5. Activation of stromal and immune cells results in the release of matrix metalloproteinases (MMPs). Growing evidence shows that interactions between proteoglycans and MMPs play important roles in the regulation of the innate immune response.
  6. Degradation of proteoglycans by MMPs and other proteases controls the amount and localization of proteoglycans in lungs. In addition, proteolytic cleavage of proteoglycans leads to the unmasking of cryptic fragments.

The drawing by Mark Baskin was published in, Gill, S., Wight, T.N., and Frevert, C.W., Proteoglycans: Key Regulators of Pulmonary Inflammation and the Innate Immune Response to Lung Infection. Anat. Rec. 2010 (In Press).

Selected Publications

Frevert CW, Huang SL, Danaee H, Paulauskis JD, Kobzik L. Functional characterization of the rat chemokine KC and its importance in neutrophil recruitment in a rat model of pulmonary inflammation. J Immunol 1995;154:335-344.

Frevert CW, Matute-Bello G, Skerrett SJ, Goodman RB, Kajikawa O, Sittipunt T, Martin TR. Effect of CD14 Blockade in rabbits with Escherichia coli pneumonia and sepsis. J of Immunol 2000;164:5439-5445.

Frevert CW, Goodman RB, Kinsella MG, Kajikawa O, Ballman K, Clark-Lewis I, Proudfoot AEI, Wells TNC, Martin TR. Tissue-specific mechanisms control the retention of interleukin-8 in lungs and skin. J Immunol 2002; 168(7):3550-3556.

Frevert CW, Kinsella MG, Vathanaprida C, Goodman RB, Baskin DG, Proudfoot A, Wells T, Wight TN, Martin TR. Binding of IL-8 to Heparan Sulfate and Chondroitin Sulfate in Lung Tissue. Am J Respir Cell Mol Biol 2003;28:464-472.

Frevert CW, Boggy G, Keenan TM, and Folch A. Measurement of cell migration in response to an evolving radial chemokine gradient triggered by a microvalve, Lab on a Chip 2006;6:849-856.

Smith LS, Kajikawa O, Elson G, Wick M, Mongovin S, Kosco-Vilbois M, Martin TR, Frevert CW. Effect of TLR4 Blockade on Pulmonary Inflammation Caused by Mechanical Ventilation and Bacterial Endotoxin, Exp Lung Res, 2008; 34(5): 225-43.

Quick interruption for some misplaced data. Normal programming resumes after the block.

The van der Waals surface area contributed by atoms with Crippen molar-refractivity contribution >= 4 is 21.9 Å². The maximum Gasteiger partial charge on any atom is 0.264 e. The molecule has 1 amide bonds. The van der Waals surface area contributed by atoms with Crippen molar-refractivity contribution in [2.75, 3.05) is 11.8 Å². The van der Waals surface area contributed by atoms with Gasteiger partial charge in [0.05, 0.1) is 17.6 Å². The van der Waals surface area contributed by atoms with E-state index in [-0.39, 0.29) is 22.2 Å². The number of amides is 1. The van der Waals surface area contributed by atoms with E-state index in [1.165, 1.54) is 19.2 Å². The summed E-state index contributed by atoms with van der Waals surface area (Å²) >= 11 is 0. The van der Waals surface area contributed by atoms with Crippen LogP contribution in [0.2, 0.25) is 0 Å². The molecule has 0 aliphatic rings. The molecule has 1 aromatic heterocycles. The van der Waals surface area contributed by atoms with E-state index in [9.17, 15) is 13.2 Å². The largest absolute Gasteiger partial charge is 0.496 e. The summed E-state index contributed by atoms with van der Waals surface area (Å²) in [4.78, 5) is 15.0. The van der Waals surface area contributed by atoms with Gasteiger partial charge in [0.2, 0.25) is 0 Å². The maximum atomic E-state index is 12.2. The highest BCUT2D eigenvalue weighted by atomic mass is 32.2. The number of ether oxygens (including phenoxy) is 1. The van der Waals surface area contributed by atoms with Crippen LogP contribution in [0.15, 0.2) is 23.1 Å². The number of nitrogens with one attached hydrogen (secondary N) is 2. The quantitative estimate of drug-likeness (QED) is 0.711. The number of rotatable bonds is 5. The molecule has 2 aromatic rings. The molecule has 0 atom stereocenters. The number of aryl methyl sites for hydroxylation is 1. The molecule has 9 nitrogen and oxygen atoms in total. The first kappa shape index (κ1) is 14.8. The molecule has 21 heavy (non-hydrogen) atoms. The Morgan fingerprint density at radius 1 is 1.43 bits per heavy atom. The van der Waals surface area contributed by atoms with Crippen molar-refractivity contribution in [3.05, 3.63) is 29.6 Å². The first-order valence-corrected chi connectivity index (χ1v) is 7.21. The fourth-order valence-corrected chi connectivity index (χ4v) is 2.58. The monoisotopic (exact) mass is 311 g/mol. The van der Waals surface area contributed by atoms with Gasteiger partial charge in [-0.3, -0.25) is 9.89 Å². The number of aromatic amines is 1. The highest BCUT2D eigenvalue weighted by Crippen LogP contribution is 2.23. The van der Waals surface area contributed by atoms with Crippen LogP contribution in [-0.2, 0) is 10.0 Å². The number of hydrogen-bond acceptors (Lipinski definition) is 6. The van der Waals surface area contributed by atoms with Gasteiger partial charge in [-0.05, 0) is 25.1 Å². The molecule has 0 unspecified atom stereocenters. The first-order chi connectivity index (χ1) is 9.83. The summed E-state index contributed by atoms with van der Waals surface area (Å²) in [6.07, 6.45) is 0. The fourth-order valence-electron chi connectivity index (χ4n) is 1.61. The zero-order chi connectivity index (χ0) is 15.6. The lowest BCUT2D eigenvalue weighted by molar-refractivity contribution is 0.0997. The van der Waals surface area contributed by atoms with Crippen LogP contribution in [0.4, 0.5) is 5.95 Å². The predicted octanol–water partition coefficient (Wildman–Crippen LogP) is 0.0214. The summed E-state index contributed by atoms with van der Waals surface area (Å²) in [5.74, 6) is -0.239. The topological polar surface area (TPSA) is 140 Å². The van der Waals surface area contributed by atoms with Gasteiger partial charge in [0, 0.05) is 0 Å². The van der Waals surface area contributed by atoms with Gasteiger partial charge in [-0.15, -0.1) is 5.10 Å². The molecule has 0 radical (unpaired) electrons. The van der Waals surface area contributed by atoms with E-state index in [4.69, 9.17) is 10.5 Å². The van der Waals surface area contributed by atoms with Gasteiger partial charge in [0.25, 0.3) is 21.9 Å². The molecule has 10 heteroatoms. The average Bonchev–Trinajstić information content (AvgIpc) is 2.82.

Webb-Robertson BM, Mccue LA, Beagly N, Mcdermott JE, Wunschel DS, Varnum S, Hu JZ, Isern NG, Buchko GW, Mcateer K, Skerrett SJ, Liggitt D, Pounds JG, Frevert, CW. A Bayesian Integration Model of High-Throughput Proteomics and Metabolomics Data for Improved Early Detection of Microbial Infections. Pac Symp Biocomput. In Press

Hukkanen, R.R., H. Denny Liggitt H.D, Murnane R.D., Frevert C.W. Systemic Inflammatory Response Syndrome in Non-human Primates Culminating in Multiple Organ Failure, Acute Lung Injury, and Disseminated Intravascular Coagulation, Toxicol. Pathol. 2009: 37:799-804

Tanino Y, DR Coombe, SE Gill, WC Kett, O Kajikawa, AE Proudfoot, TN Wells, WC Parks, TN Wight, TR Martin, CW Frevert. Kinetics of chemokine-glycosaminoglycan interactions control neutrophil migration into the airspaces of the lungs. J Immunol. 2010 (In Press).

Department of Comparative Medicine
Magnuson Health Sciences Building
Rooms I-402 to I-472, Box # 357340
Seattle, Washington 98195-7340
phone: (206) 543-8047
fax: (206) 685-3006